It’s interesting that the average beer drinker out there has no idea they are drinking one of the most significant historical beer styles when they drink a Boston Lager. Samuel Adams began brewing Boston Lager in 1984. Full flavored, smooth and complex, Boston Lager as grown to be one of the most popular craft beers in America. Due to its widespread availability, it is a good place to start when looking for a quality representation of Vienna Lager.
Aroma: Hallertauer Mittelfrueh and Tettnanger hops provide floral and herbal aromas. Pale malts give it a characteristic bready aroma.
Appearance: Clean lager profile with added Caramel 60 malt gives it a clear, amber color. Head is off-white and mousse-like, with excellent retention.
Flavor: Hint of mild herbs. Bready and medium-low sweetness. Restrained bitterness.
Mouthfeel: Smooth, semi-dry with a medium palate carbonation. Balanced, medium length finish.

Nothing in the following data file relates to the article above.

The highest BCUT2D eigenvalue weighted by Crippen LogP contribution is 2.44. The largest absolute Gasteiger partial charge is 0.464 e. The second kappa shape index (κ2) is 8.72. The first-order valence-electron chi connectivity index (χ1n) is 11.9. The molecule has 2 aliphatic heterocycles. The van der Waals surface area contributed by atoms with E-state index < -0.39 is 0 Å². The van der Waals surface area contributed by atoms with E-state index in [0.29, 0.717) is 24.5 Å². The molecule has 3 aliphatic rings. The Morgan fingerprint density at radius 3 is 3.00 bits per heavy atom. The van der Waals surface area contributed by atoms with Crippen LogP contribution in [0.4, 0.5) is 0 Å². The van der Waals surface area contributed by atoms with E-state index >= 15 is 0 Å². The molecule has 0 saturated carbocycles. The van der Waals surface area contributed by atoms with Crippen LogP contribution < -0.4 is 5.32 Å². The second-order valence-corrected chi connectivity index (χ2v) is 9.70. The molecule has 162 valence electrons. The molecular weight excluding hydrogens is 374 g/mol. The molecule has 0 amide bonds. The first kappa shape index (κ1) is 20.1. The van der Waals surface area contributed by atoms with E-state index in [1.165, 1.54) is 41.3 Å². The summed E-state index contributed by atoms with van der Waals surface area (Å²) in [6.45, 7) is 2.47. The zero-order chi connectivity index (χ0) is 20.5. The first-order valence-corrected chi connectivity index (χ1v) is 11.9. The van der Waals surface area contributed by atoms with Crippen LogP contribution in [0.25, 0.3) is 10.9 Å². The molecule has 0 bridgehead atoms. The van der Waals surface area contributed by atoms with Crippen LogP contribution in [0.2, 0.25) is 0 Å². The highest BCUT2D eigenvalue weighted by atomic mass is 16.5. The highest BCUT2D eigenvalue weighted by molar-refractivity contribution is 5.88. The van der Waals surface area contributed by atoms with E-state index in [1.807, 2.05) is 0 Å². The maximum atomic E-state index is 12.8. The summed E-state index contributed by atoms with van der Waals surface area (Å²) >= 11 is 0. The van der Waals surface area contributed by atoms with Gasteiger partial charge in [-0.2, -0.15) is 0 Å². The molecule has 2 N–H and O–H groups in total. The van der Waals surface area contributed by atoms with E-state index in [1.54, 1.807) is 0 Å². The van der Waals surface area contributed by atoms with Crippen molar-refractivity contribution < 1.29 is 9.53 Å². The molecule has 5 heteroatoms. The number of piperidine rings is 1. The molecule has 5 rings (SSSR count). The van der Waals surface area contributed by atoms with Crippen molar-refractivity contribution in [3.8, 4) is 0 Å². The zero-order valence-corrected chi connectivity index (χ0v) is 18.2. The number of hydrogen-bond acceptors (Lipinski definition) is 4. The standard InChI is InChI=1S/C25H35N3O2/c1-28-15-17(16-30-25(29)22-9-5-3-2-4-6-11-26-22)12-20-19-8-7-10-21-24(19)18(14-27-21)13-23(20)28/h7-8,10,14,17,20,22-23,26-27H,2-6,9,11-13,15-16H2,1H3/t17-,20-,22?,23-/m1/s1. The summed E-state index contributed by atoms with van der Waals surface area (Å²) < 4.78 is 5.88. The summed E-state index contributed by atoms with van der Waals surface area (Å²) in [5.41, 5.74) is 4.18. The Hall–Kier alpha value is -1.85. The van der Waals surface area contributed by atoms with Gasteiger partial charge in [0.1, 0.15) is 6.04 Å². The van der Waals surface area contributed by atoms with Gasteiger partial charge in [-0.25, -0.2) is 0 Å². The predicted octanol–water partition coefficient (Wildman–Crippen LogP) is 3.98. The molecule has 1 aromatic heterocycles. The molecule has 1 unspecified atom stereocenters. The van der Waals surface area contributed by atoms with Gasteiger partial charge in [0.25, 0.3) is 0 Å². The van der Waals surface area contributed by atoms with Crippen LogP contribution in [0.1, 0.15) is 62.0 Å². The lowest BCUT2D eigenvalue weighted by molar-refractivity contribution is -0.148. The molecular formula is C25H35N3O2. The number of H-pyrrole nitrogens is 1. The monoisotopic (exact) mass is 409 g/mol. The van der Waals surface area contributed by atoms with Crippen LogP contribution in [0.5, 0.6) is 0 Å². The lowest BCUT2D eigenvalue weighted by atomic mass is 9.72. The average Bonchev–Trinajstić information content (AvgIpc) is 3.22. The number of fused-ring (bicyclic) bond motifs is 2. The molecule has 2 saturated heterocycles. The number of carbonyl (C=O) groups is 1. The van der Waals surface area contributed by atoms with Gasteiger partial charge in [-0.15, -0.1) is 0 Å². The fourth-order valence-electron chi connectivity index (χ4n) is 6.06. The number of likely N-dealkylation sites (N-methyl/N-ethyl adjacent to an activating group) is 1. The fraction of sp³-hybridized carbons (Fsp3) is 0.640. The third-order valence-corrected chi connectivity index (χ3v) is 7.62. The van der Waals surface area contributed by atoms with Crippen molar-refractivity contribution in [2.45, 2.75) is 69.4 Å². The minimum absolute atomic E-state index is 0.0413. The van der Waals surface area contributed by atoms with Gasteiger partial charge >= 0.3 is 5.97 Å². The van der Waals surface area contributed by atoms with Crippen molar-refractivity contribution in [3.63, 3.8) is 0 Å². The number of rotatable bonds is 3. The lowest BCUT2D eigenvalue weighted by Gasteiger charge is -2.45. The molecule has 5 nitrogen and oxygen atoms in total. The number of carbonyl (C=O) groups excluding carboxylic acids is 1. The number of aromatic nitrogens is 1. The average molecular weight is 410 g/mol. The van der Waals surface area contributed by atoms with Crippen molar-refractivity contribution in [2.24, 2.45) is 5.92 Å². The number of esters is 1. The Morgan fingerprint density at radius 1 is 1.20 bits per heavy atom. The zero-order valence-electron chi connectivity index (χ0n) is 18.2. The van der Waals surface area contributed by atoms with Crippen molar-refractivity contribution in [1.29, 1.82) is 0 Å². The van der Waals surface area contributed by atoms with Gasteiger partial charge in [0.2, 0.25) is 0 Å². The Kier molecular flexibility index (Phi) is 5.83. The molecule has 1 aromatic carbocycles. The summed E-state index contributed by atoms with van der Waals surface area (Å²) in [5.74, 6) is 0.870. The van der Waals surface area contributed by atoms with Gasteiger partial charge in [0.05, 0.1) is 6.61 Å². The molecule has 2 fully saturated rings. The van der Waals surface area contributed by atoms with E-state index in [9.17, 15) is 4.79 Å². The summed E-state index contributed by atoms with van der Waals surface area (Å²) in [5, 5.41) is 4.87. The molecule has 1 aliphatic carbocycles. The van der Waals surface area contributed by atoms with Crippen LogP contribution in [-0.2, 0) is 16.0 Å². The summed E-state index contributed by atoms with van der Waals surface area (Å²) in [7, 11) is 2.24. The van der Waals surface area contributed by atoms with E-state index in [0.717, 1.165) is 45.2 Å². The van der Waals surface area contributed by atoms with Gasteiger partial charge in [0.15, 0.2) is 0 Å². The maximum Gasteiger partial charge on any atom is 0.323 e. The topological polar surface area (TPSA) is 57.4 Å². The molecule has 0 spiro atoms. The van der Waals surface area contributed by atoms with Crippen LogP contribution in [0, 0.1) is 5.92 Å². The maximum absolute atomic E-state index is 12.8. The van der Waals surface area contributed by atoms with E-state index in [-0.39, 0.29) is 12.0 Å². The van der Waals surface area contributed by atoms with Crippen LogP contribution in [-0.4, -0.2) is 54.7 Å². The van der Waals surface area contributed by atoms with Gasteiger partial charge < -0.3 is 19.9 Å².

Bottom line: Samuel Adams Boston Lager nicely checks the style boxes. They have produced an excellent representation of Vienna Lager that is pleasant and enjoyable to drink. I recommend it for a place in your fridge.
Arches Brewing Mexican Empire – 5.2% ABV
Arches Brewing has developed a reputation for expertly crafted lagers and small batch beers in the Atlanta area. The Hapeville brewery, located a few miles north of Atlanta’s Hartsfield-Jackson International Airport, has developed their reputation through careful attention to details like water chemistry. When they design a beer to replicate a regional/local style, not only do they replicate the grain bill and hops, they also replicate the water profile. A perfect example of this attention to detail is their Mexican Empire Vienna Lager.
Aroma: Hallertauer and Hersbrucker hops contribute mild floral/herbal aromas. Vienna and Carafa malts provide bready/toasty aromas.
Appearance: Clear, deep amber color. Mousse-like, tan head three fingers tall with tiny compact bubbles.
Flavor: Malt forward with medium sweet backbone. Magnum hops presents crisp, but restrained bitterness for balance. Subtle toast and herbal flavors.
Mouthfeel: Medium bodied. Semi-dry, short finish with medium carbonation. Crisp bitterness at the end that is notable, but not overwhelming.